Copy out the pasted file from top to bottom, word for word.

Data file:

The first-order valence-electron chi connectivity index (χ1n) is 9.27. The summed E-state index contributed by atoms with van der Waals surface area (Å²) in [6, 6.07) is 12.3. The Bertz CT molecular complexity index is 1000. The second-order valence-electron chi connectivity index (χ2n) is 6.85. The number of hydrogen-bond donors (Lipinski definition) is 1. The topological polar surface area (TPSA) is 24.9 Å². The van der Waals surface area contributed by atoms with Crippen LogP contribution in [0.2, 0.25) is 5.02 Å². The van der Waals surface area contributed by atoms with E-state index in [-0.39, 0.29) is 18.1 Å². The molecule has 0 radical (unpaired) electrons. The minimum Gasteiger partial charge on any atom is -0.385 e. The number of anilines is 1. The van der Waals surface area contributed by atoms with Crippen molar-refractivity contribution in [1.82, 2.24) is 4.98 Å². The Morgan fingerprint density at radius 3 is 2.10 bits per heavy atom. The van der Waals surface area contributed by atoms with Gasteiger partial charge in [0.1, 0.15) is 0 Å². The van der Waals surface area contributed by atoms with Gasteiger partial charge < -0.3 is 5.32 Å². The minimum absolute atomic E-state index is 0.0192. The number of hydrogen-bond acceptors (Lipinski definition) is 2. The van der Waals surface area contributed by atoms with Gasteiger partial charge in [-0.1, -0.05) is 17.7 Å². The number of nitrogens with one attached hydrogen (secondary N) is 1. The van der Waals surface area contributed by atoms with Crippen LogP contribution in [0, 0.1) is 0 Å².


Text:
The first-order valence-electron chi connectivity index (χ1n) is 9.27. The summed E-state index contributed by atoms with van der Waals surface area (Å²) in [6, 6.07) is 12.3. The Bertz CT molecular complexity index is 1000. The second-order valence-electron chi connectivity index (χ2n) is 6.85. The number of hydrogen-bond donors (Lipinski definition) is 1. The topological polar surface area (TPSA) is 24.9 Å². The van der Waals surface area contributed by atoms with Crippen LogP contribution in [0.2, 0.25) is 5.02 Å². The van der Waals surface area contributed by atoms with E-state index in [-0.39, 0.29) is 18.1 Å². The molecule has 0 radical (unpaired) electrons. The minimum Gasteiger partial charge on any atom is -0.385 e. The number of anilines is 1. The van der Waals surface area contributed by atoms with Crippen molar-refractivity contribution in [1.82, 2.24) is 4.98 Å². The Morgan fingerprint density at radius 3 is 2.10 bits per heavy atom. The van der Waals surface area contributed by atoms with Gasteiger partial charge in [0.1, 0.15) is 0 Å². The van der Waals surface area contributed by atoms with Gasteiger partial charge < -0.3 is 5.32 Å². The minimum absolute atomic E-state index is 0.0192. The number of hydrogen-bond acceptors (Lipinski definition) is 2. The van der Waals surface area contributed by atoms with Gasteiger partial charge in [-0.1, -0.05) is 17.7 Å². The number of nitrogens with one attached hydrogen (secondary N) is 1. The van der Waals surface area contributed by atoms with Crippen LogP contribution in [0, 0.1) is 0 Å².